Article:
She came face-to-face with Drew Gilbertson, the 24-year-old software developer we set her up with, at Alta Strada, an Italian restaurant on K Street NW. The first impressions were positive. Drew said he thought Katherine was “very pretty”; Katherine thought Drew was “very cute.” Drew was impressed that Katherine took charge of the conversation early on, while he was still feeling nervous. “I’m used to going on these things and having to carry the conversation,” he said. He doesn’t generally mind doing it, but in this case, “not having to do that was really cool and really nice.”
Early on in the date, Katherine said something — neither of them can remember what it was, just that it was very deadpan, and very much his sense of humor — that caught him off guard, and when he realized she was kidding, he visibly relaxed.
Faced with a man who, in person, did not seem like a serial killer, Katherine came clean about her attempted background check on him. Laughing at her hubris, she told him: “I tried to find you on LinkedIn.” Drew, she recalled, told her: “If I was trying to murder you, I wouldn’t put it on my LinkedIn!” To which she said: “I don’t know, maybe you’re a serial killer who wants to network with other serial killers!”
“It snowballed into this not very funny, funny joke,” Katherine said.
The talk of serial killers didn’t slow things down. They were so busy talking that they kept forgetting to look at the menu. Their poor server came by four times. It took them almost 40 minutes to order. When they were finally ready, Drew was happy to hear Katherine admit that she hated wine. He’s not a wine drinker either — so they ordered beer instead. Both were weighing the potential deliciousness-to-disastrousness quotient of pasta on a first date — “I had an intense internal debate over whether to eat pasta. You don’t want to look like a fool eating spaghetti,” Drew told me later. But by the time they were ready to order, both were willing to risk it.
She got the spaghetti; he got the tagliatelle. They talked about their shared love of sci fi and their favorite TV shows. Katherine, a recreational boxer, impressed Drew with her passion for her work and hobbies, and he appreciated that she kept things light and fun. Katherine found it sweet that Drew, who plays volleyball and kickball and recently took up sailing, kept getting interrupted by texts from his sisters, grilling him for details on the date.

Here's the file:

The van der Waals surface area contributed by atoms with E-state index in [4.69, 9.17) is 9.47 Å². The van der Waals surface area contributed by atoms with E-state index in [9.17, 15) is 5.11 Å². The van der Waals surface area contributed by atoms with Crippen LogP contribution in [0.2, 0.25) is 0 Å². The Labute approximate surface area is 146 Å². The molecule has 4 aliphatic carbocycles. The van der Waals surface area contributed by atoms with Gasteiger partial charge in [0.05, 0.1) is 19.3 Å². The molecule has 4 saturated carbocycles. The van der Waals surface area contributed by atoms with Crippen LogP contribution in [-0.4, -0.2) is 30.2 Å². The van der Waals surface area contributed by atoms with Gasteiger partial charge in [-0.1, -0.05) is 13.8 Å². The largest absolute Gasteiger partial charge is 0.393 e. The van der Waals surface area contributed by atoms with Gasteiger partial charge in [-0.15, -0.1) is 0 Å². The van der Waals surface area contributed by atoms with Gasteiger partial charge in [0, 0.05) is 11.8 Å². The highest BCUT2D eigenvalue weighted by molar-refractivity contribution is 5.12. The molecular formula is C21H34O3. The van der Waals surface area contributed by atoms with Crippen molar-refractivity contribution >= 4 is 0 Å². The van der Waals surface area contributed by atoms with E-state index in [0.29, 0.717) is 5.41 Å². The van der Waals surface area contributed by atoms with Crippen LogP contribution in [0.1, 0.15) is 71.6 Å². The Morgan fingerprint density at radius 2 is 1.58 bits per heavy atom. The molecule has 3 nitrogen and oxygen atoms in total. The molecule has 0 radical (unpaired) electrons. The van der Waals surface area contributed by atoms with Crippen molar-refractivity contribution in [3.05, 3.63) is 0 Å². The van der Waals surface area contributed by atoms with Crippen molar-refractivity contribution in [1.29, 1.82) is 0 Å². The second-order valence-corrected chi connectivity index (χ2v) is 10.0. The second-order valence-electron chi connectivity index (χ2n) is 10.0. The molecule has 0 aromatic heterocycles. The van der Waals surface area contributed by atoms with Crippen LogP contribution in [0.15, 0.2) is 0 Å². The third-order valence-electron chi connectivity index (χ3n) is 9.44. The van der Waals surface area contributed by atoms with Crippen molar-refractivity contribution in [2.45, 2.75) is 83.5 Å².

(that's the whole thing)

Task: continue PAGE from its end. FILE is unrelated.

They also talked about their mutual distaste for the D.C. dating scene. Katherine really values vulnerability, and she often feels it’s lacking in a city where so many people are trying to promote themselves. Going into the date, she said, “I was trying to decide how vulnerable I should be with this person, and whether it would impact the date. It’s something I want to be doing more of. My mind was spinning a bit. How much do I share, and how much will he share with The Washington Post?” Joking around had helped her feel more comfortable about opening up, and it seemed to warm him up, too.
A couple of hours into the date, they looked up and realized that no one else was in the restaurant. It was about to close, so they split a quick dessert, but they weren’t ready to end the night just yet. They took a walk and kept talking. They discussed how awkward it was to end a date. Thankfully, this ending wasn’t that awkward: They both said they wanted to see each other again.
“What I think is the key to a good date is, do you have inside jokes by end of the date?” Katherine said. “We did, which was really funny. I’ve never had that happen before.”
The morning after the date, they were still texting — and still making jokes about serial killers.
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After a second date, Drew and Katherine decided they weren’t a match.
Marin Cogan is a writer, senior producer and co-host for Pop Up Magazine.